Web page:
• Husband stays the same, Wife makes Husband's last name her middle name
  • W stays the same professionally, but legally changes to H's name for personal and family stuff
  • H & W both change to another family name (in this case, H didn't have ties to his father, and W liked the new name better too)
  • H and W keep their names, and give the children a hyphen name (like Jones-Rock) or even cooler, a combo name (like Jonock, or RoJo)
  • H and W keep their names, first kid gets H's name, second kid gets W's name, and so on
  • W changes to H's name, but gives her children her old last name as a first or middle name (like Jonas Rock)

I have always been a proud hyphenated-name-having child.  I now think it makes more sense to include a married name in my hyphen name.  It is the right combination of a family name (we all have Jake's last name somewhere) and an individual name (my original last name, well, a part of it..that's the last "V").  And I hope that with M. as a middle initial, I will remain pretty recognizable to anyone who knew me only as M-V.  I hope Olivia will also be proud of the name we chose for her.  She has two parents that are both strong individuals.  And together we make a pretty sweet little family.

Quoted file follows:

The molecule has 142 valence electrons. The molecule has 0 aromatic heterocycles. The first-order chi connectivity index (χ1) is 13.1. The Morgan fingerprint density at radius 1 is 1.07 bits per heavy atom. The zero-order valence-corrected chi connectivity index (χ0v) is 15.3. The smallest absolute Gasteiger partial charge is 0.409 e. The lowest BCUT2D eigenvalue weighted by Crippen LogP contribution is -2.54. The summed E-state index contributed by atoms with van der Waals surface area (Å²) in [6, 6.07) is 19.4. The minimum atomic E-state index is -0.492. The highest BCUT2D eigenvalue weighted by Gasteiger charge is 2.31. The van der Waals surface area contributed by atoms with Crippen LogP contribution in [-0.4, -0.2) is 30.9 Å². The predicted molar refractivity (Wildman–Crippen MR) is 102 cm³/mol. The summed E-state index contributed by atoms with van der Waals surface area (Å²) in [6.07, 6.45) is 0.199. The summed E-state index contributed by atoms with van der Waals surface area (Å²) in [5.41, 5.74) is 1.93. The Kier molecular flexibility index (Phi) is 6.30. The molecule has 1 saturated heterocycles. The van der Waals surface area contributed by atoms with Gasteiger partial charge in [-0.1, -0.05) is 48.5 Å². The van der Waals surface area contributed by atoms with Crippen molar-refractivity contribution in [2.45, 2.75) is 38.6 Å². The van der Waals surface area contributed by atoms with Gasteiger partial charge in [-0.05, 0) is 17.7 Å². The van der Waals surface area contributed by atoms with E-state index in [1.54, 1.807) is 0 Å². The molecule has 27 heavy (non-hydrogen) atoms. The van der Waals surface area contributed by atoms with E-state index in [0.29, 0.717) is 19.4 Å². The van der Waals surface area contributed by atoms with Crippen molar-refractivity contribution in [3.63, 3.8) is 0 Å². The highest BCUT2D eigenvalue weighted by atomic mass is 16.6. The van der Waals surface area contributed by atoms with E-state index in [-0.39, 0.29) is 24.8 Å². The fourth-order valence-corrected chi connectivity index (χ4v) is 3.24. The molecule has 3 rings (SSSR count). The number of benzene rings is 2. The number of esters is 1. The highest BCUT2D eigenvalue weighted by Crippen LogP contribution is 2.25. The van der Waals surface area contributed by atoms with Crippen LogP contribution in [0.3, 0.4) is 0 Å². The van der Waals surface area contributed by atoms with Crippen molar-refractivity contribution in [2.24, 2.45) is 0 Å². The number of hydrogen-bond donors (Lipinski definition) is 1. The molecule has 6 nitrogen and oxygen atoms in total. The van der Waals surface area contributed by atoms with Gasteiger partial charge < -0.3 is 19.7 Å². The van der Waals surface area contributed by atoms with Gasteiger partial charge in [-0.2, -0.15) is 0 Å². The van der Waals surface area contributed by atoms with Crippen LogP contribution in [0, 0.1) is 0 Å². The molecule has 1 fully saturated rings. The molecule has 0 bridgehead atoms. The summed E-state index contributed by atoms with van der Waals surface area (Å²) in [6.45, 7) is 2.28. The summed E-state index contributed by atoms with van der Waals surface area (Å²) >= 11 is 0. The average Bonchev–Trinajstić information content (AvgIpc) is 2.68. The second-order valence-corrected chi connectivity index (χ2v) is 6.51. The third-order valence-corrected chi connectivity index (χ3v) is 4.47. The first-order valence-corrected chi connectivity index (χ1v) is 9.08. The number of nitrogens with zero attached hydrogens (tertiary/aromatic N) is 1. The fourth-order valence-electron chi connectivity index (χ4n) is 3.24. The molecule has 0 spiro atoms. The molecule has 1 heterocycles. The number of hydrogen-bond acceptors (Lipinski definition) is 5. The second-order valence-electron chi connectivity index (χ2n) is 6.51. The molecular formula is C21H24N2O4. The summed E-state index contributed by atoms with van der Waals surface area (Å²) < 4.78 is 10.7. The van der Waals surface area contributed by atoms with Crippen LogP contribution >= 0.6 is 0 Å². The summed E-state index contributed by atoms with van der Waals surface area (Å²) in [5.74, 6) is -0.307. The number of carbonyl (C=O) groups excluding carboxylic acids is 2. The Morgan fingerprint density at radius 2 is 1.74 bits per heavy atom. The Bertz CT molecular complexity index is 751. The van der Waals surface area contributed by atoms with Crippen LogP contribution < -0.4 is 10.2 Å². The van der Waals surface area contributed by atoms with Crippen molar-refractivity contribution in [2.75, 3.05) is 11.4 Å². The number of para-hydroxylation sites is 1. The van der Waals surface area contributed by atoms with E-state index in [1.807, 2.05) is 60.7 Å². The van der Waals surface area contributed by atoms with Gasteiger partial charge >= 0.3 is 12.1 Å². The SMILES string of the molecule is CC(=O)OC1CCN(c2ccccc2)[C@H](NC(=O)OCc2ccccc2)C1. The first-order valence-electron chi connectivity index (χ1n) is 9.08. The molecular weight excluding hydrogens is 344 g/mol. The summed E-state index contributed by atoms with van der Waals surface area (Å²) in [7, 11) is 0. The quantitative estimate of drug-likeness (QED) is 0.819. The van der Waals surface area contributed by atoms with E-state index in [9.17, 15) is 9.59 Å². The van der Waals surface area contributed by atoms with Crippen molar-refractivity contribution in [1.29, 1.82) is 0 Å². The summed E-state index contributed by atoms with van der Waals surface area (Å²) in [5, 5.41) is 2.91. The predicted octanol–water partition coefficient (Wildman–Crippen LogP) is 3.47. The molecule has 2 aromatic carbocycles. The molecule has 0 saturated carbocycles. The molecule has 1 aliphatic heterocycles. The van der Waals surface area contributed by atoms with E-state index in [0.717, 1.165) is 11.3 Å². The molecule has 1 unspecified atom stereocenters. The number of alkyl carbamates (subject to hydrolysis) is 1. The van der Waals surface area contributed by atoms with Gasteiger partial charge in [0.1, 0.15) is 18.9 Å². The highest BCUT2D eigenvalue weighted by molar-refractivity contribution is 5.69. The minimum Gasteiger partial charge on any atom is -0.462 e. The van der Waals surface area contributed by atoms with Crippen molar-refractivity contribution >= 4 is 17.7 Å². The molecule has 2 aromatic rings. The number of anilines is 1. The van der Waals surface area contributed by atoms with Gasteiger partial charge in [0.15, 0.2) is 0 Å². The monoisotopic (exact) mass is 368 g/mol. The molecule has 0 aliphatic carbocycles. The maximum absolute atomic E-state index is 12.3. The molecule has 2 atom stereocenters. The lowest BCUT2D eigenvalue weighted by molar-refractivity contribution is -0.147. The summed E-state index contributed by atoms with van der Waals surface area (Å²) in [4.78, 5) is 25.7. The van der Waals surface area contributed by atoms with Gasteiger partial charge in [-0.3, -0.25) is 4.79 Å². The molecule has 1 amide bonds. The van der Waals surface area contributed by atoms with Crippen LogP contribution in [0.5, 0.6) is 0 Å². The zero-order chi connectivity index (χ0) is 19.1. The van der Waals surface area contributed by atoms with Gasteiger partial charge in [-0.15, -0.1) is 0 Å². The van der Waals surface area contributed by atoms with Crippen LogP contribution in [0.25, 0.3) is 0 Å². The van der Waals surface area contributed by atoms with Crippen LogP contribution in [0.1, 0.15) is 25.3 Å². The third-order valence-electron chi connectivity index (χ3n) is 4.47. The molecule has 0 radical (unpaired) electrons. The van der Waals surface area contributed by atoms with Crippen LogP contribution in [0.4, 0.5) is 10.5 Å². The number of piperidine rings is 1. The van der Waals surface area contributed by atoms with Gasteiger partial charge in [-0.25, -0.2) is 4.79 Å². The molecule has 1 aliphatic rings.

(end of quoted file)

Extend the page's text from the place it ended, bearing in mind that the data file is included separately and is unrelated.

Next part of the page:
~ HmvV!
 

What's gender got to do with it?

Boy or girl - doesn't matter, right?  Right!  And wrong.  The gender of a baby matters in ways that have nothing to do with value judgments or personal preference.  One of the most common things people ask me whether I would prefer a boy or a girl.  I suppose there are some people that freely answer this question one way or the other, but not me.  I can't.  And I won't, even if I could.

There was a time when I knew that I wanted a girl.  Three girls, actually.  Hope, Faith, and ... Love? Peace?  EarthMoonSunshine?  I forget.  This was yeeeears ago...circa 5th grade.  Circa Jennifer Love Hewitt, Party of Five, and apparently some kind of hippie influence.  Now I can honestly say that I don't have a "preference."  I have fears.  And concerns.  And I also dream about the fun little things that come with raising a boy or a girl.